After the Referendum Inter-governmental relations in the UK in the event of a NO vote. Dr Nicola McEwen, University of Edinburgh Associate Director ESRC Scottish Centre on Constitutional Change. Defining IGR.
Download Policy: Content on the Website is provided to you AS IS for your information and personal use and may not be sold / licensed / shared on other websites without getting consent from its author.While downloading, if for some reason you are not able to download a presentation, the publisher may have deleted the file from their server.
After the ReferendumInter-governmental relations in the UK in the event of a NO vote
Dr Nicola McEwen, University of Edinburgh
ESRC Scottish Centre on Constitutional Change
‘the working connections that tie central governments to those constituent units that enjoy measures of independent and interdependent political power, governmental control and decision-making’ (Agranoff, 2004: 26)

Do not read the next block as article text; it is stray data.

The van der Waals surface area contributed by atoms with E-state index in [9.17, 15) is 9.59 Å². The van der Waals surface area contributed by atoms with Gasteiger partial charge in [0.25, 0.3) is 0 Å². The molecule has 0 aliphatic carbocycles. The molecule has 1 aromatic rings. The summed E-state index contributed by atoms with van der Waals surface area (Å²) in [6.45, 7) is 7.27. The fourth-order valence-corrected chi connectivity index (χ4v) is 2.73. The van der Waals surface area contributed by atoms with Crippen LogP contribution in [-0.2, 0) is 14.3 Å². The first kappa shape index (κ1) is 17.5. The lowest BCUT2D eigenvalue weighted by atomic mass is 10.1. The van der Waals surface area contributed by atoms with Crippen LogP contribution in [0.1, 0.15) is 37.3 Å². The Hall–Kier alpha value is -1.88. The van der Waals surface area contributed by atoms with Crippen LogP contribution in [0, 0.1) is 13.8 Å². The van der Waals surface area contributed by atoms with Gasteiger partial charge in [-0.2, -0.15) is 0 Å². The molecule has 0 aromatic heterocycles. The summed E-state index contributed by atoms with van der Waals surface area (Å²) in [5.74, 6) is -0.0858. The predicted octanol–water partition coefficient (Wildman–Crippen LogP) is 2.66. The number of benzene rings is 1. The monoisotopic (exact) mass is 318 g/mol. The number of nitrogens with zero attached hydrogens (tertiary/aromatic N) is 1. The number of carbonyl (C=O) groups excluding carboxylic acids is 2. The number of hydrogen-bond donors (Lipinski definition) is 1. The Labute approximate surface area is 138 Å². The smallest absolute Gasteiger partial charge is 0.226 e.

of constitutional competences
to resolving them
“No formal machinery for inter-governmental relations will ever prevent disagreements: disagreement is the very stuff of politics. Nevertheless, in our view, the mechanisms for inter-governmental relations need to be further developed at all levels. We welcome further thoughts from interested groups and stakeholders on this issue and on how the necessary improvements might be achieved.”
Depends on result:
strong YES vote > enhanced influence
weak YES vote > lost leverage
Depends on campaign conduct
lasting impact on trust and inter-personal relationships?
Depends on response:
Prevalence of goodwill and mutual respect?
Scotland off radar?
Effects of continued austerity